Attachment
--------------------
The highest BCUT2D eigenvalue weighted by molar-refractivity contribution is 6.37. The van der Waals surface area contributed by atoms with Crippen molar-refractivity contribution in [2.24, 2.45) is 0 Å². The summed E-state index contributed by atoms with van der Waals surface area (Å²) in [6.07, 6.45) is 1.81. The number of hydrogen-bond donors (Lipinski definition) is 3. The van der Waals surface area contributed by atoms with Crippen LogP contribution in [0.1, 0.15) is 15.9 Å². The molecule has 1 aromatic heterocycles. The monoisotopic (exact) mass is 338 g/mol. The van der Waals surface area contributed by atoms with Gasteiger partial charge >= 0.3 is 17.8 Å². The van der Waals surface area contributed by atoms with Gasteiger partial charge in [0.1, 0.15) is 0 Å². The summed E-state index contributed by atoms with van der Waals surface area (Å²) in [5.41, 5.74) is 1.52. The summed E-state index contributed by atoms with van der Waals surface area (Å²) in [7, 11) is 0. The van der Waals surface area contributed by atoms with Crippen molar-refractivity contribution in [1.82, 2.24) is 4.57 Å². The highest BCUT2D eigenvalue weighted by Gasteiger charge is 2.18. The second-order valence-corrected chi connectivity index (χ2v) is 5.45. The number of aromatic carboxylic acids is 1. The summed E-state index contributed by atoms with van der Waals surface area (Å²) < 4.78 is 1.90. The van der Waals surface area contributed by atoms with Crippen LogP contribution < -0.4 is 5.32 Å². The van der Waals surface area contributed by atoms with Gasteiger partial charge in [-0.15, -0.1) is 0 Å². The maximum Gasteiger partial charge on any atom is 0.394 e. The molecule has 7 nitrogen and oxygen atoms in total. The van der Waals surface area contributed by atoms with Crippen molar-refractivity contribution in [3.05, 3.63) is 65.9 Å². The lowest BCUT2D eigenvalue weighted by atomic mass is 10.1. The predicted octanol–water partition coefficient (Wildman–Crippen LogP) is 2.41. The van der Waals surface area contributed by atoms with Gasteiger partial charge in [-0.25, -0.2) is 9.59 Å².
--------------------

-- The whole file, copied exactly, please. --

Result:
The highest BCUT2D eigenvalue weighted by molar-refractivity contribution is 6.37. The van der Waals surface area contributed by atoms with Crippen molar-refractivity contribution in [2.24, 2.45) is 0 Å². The summed E-state index contributed by atoms with van der Waals surface area (Å²) in [6.07, 6.45) is 1.81. The number of hydrogen-bond donors (Lipinski definition) is 3. The van der Waals surface area contributed by atoms with Crippen LogP contribution in [0.1, 0.15) is 15.9 Å². The molecule has 1 aromatic heterocycles. The monoisotopic (exact) mass is 338 g/mol. The van der Waals surface area contributed by atoms with Gasteiger partial charge >= 0.3 is 17.8 Å². The van der Waals surface area contributed by atoms with Gasteiger partial charge in [0.1, 0.15) is 0 Å². The summed E-state index contributed by atoms with van der Waals surface area (Å²) in [5.41, 5.74) is 1.52. The summed E-state index contributed by atoms with van der Waals surface area (Å²) in [7, 11) is 0. The van der Waals surface area contributed by atoms with Crippen molar-refractivity contribution in [1.82, 2.24) is 4.57 Å². The highest BCUT2D eigenvalue weighted by Gasteiger charge is 2.18. The second-order valence-corrected chi connectivity index (χ2v) is 5.45. The number of aromatic carboxylic acids is 1. The summed E-state index contributed by atoms with van der Waals surface area (Å²) < 4.78 is 1.90. The van der Waals surface area contributed by atoms with Crippen LogP contribution < -0.4 is 5.32 Å². The van der Waals surface area contributed by atoms with Gasteiger partial charge in [-0.15, -0.1) is 0 Å². The maximum Gasteiger partial charge on any atom is 0.394 e. The molecule has 7 nitrogen and oxygen atoms in total. The van der Waals surface area contributed by atoms with Crippen molar-refractivity contribution in [3.05, 3.63) is 65.9 Å². The lowest BCUT2D eigenvalue weighted by atomic mass is 10.1. The predicted octanol–water partition coefficient (Wildman–Crippen LogP) is 2.41. The van der Waals surface area contributed by atoms with Gasteiger partial charge in [-0.25, -0.2) is 9.59 Å².